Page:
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Little Girls Gone Wild: Why Daughters Are Acting Too Sexy, Too Soon

Push-up bras, pedicures, hip-hop dance classes: These are now the social currency of the under-10 set. What happened?

When to say no... and when to say nothing continued...

While it can seem like Katy Perry and her ilk are being beamed directly into kids' brains while they sleep, the culprit I heard cited over and over is television. Some parents take the tactic of watching shows with their kids - and offering play-by-play commentary. Kimberly Stelting of Olathe, KS, has been known to embarrass her daughters (12, 14, and 16) by giving matter-of-fact information about sexual content slipped into "family" TV shows. "I once had to explain the word douche! And when I was done, my daughter said she wished I hadn't," she reports. "But I just say, 'You wanted to watch the show; now we have to talk about what you saw.'"

For younger kids, some parents have taken it a step further and removed choice from the equation. Ann Friedman of Durango, CO, tried to get her 8-year-old to "stick to PBS, but she'd channel surf and end up watching Hannah Montana and iCarly." Ann started to notice a new attitude from Iris. "She'd put her hand on her hip and say, 'Mom,'" Ann says, making her voice drip with adolescent disgust. "And then I realized that's what those girls do." Now their TV viewing is all done via mom-approved DVD.

Keeping an eye on what they're doing shouldn't stop at the TV screen, either. Karen Mallow of Ancram, NY, told me her 13-year-old likes to try on outfits with her friends and take pictures like fashion models. One afternoon, as Karen perused the shots on her daughter's MacBook, she saw a few way-too-provocative poses one girl had struck on her daughter's bed. "I made her delete them," she says. "I said, 'Once this is on your computer, you could hit the wrong button. If this gets out, you don't know where it'll end up.'"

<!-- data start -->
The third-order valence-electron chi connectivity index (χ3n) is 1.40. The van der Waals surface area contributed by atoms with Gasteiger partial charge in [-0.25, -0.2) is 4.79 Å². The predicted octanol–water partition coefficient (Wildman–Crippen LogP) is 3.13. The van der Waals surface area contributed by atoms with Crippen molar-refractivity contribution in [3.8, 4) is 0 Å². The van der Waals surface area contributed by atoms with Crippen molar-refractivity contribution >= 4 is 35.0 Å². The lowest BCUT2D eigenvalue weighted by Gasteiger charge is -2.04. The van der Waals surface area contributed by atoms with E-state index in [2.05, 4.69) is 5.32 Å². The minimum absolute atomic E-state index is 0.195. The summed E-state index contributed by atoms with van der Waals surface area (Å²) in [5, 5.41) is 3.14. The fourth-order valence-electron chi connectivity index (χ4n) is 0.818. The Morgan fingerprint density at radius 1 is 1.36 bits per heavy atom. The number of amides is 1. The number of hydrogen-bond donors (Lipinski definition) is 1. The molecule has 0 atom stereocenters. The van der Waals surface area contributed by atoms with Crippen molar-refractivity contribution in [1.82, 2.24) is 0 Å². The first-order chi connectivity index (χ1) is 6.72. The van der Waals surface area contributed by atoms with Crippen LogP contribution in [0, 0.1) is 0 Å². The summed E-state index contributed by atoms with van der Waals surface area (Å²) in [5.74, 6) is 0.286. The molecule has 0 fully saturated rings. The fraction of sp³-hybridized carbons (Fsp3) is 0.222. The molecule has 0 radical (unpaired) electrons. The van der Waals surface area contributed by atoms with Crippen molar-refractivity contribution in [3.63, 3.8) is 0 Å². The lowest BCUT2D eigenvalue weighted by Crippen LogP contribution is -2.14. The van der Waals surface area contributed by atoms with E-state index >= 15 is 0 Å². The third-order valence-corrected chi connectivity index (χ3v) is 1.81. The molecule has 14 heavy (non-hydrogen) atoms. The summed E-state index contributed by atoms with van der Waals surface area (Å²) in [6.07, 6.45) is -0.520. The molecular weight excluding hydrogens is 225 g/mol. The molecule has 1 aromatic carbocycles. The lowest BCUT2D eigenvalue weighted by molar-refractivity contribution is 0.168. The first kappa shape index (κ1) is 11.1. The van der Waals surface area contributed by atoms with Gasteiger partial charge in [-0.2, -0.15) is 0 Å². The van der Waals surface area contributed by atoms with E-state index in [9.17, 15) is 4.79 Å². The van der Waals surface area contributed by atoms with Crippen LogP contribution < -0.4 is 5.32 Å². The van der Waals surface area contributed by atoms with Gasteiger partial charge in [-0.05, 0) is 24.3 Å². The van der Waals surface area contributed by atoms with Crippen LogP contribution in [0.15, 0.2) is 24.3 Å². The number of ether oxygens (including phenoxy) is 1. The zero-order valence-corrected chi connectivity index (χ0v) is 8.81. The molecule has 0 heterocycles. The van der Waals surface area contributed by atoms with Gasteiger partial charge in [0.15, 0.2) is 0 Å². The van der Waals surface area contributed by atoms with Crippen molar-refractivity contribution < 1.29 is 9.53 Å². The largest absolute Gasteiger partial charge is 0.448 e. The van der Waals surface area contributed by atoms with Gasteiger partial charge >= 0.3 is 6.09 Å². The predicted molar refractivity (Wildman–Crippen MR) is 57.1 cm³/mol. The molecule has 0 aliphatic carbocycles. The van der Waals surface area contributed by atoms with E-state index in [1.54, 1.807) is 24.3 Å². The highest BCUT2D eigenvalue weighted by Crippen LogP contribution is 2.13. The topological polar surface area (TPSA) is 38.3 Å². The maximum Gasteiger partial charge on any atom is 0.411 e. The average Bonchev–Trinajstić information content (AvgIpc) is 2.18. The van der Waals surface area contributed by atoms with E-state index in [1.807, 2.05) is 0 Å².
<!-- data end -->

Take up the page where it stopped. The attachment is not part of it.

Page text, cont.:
Point them in the right direction

This can start to sound like a lot of medicine-taking: monitoring every show a child watches, telling a girl over and over how unnatural Barbie's measurements are. And in fact, one tactic advertisers use is to paint parents as big spoilsports. "Companies employ developmental psychologists to craft their message and tell kids, particularly in the preteen years, 'You're in charge, you make it happen, this is your identity,'" says Lyn Mikel Brown, Ed.D., a professor of education at Colby College in Maine and coauthor of Packaging Girlhood. "So when you say, 'No, bad, awful,' kids see it as you taking their fun and their choices away." Which, of course, makes the forbidden fruit that much more alluring.

Mikel Brown recommends trying to change the conversation to a positive one: "Invest the good stuff with a lot of energy and excitement, the way the media invest things with energy and excitement." Lisa Khakee, for example, bought her 7-year-old a set of Little House on the Prairie books, then, when that was a hit, found the DVDs - and ultimately got her daughter so worked up about prairie life that she dressed as Laura Ingalls Wilder for Halloween, neatly sidestepping the racks of slutty-pirate-girl/jailbait-witch costumes.

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